Determinants of Indoor and Outdoor Exposure to Ozone and Extreme Heat in a Warming Climate and the Health Risks for an Aging Population

EPA Grant Number: R835754
Title: Determinants of Indoor and Outdoor Exposure to Ozone and Extreme Heat in a Warming Climate and the Health Risks for an Aging Population
Investigators: Sailor, David J , Banerjee, Deborah , Hayden, Mary , Hu, Huafen , Nepal, Vishnu , Nichka, Doug , Wiedinmyer, Christine , Wilhelmi, Olga
Current Investigators: Sailor, David J , Banerjee, Deborah , Hayden, Mary , Nepal, Vishnu , Nichka, Doug , Wiedinmyer, Christine , Wilhelmi, Olga
Institution: Portland State University , City of Houston Department of Health and Human Services , National Center for Atmospheric Research
Current Institution: City of Houston Department of Health and Human Services , Arizona State University - Tempe , National Center for Atmospheric Research , University Corporation for Atmospheric Research
EPA Project Officer: Ilacqua, Vito
Project Period: January 15, 2015 through January 1, 2018
Project Amount: $999,635
RFA: Indoor Air and Climate Change (2014) RFA Text |  Recipients Lists
Research Category: Air Quality and Air Toxics , Climate Change , Air

Objective:

The overall goals of this proposed project are to 1) develop an integrated modeling framework to characterize current and future health risks of an older population to urban ozone and extreme heat, indoors and outdoors; 2) improve understanding of how emerging trends in building design and management practices affect indoor air quality; and 3) develop recommendations for enhancing adaptive capacity to reduce negative health outcomes during episodes of high ozone and extreme heat.

Approach:

This project uses Houston as a case study from which to draw broader conclusions regarding health risks associated with exposure to high temperatures and elevated ozone concentrations that are likely to be exacerbated by climate change. The research approach includes five interconnected components: a) use results from prior studies in conjunction with new regional scale modeling to establish an understanding of how a warming climate and changing emissions will affect extreme heat and ambient ozone concentrations; b) use quantitative and qualitative social science research methods to characterize social vulnerability; c) measure thermal conditions and ozone concentrations indoors and outdoors at a sample of long-term care facilities to characterize diurnal patterns and relationships with building characteristics and occupant behaviors; d) use measurements to develop and validate indoor exposure models and extend these models in a sensitivity study for representative buildings across multiple U.S. climates; and e) integrate results from the first four components in a comprehensive health outcomes modeling.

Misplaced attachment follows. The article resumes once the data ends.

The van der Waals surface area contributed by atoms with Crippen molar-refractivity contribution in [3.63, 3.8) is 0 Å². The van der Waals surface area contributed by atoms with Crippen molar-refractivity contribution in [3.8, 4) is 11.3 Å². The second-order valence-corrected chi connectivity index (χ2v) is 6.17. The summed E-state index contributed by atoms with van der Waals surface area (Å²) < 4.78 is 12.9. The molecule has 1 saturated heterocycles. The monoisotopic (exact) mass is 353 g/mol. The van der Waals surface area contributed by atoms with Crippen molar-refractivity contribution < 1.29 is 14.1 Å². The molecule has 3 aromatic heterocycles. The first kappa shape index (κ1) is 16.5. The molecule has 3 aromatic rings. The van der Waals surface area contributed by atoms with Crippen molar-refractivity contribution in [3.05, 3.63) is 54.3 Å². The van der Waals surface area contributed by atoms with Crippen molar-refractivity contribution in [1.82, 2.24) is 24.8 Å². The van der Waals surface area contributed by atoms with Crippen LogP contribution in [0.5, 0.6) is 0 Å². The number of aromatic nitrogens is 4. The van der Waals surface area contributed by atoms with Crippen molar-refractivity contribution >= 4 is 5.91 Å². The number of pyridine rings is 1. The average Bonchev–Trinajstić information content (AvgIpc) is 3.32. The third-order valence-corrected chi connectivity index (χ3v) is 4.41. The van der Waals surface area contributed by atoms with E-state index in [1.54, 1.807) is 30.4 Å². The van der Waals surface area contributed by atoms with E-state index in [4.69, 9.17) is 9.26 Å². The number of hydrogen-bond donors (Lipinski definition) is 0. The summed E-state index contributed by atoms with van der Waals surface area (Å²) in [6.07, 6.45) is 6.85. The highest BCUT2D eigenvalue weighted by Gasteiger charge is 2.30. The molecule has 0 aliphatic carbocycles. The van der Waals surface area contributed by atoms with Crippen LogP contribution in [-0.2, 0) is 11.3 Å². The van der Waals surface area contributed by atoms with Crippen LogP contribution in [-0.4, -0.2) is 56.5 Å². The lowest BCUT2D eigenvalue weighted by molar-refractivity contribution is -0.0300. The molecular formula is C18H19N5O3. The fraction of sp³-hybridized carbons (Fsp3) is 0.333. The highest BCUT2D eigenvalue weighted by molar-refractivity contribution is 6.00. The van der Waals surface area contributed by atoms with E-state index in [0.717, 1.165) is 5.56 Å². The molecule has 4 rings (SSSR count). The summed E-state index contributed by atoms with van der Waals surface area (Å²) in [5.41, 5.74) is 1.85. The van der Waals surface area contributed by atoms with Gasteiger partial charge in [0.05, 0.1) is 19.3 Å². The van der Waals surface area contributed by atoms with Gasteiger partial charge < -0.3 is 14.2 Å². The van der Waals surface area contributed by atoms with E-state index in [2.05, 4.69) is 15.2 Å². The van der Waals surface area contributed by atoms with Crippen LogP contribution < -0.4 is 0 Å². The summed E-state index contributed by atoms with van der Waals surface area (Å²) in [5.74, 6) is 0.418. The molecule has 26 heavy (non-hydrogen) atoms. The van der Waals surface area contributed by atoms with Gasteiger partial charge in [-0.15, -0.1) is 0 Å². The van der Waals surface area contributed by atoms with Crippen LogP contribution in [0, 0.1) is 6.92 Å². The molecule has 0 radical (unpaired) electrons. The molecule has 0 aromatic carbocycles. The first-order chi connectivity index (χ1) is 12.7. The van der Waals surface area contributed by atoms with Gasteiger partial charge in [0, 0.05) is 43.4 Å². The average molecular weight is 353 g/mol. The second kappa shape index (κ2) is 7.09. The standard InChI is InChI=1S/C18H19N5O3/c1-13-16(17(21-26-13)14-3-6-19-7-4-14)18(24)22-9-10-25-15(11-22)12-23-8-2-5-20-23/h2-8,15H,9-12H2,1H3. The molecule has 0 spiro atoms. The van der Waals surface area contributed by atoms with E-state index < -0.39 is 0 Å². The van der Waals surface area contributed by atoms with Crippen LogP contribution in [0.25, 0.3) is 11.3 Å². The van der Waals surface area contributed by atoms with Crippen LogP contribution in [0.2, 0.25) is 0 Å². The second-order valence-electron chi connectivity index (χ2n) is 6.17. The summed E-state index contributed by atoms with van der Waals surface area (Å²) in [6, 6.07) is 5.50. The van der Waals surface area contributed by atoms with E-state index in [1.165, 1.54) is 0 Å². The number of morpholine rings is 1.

Expected Results:

Key product of this project will be a comprehensive understanding of the relationships among outdoor environment, indoor environment, building characteristics, behavior, management/mitigation strategies, and respiratory health outcomes among older adults. This will translate into policy and building design/management/retrofit recommendations.

Publications and Presentations:

Publications have been submitted on this project: View all 1 publications for this project

Supplemental Keywords:

ozone, heat, vulnerability, elderly, GIS, surveys, buildings, relative risk

Progress and Final Reports:

2015 Progress Report
2016 Progress Report